What they found was that the personal email “Maggie Georgieva, HubSpot” outperformed the generic “HubSpot” email both for open rates and CTR.
So forget about sending from company and no-reply emails.
Your best approach here should be to pick one person as the face of your company. Then you should send every single email from his or her name.
That way, people will be able to remember that person and they will be more likely to open your emails.
Because they are in the right list or segment
According to a research by Mixpanel, an email campaign sent to a smaller number of recipients tends to generate higher open rates.
Simply sending an email to up to 1,000 people will generate you twice the number of open rates than if you do that to 5,000 people.
The reason for this is very simple: larger email blasts are less targeted and relevant for each specific subscriber.
This means that simply by creating more specific and highly-targeted campaigns for smaller segments of your list, you will increase your open rates.
To increase your results, be sure to target segments based on your subscribers’ interests, behavior, and profile.
Check out our blog post How to Increase Open Rates by 14% with Targeted Email Marketing to learn how to use relevancy to improve the results that you get out of email marketing.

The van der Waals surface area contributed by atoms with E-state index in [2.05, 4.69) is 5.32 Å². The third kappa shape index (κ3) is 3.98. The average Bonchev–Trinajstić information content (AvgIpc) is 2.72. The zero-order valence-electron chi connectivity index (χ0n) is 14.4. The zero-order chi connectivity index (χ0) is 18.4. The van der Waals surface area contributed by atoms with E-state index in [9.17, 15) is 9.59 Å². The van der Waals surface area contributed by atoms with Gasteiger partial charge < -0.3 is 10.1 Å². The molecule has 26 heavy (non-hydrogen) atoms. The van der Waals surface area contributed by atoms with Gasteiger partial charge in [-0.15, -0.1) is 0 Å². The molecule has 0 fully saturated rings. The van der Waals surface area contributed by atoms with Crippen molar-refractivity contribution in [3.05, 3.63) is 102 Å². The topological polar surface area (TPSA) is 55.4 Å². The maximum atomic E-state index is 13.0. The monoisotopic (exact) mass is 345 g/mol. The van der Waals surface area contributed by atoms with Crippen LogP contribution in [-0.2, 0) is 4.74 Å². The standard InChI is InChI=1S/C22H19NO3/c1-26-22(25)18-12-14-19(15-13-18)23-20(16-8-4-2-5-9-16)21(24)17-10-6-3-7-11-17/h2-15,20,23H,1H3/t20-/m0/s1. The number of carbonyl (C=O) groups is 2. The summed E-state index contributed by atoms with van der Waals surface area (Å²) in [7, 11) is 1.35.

Because of the subject line
That makes it one of the most important factors to consider when it comes to increasing your open rates.
But what can you do to achieve it?
Keep subject lines short – according to a study made by Retention Science, email subject lines with six to 10 words have the highest open rates – an average of 21 percent.
Subject lines with up to five words have the second best open rates – 16 percent.
Use nice words – Mixpanel found that being appreciative and including nice words such as “thank you,” “thanks,” “please,” or “sorry” helps you increase open rates.
When doing that, their open rates increased to 22.98 percent.
On the other hand, being demanding will decrease your open rates.
For example: when using exclamation points, Mixpanel sees a fall in open rates to 10.92 percent.
So no exclamation points! Also, don’t use all capital letters, as this make it look like you’re shouting at your subscribers, which is not a nice thing.
Use “how to” – this word by itself implies that you’re going to teach and offer value.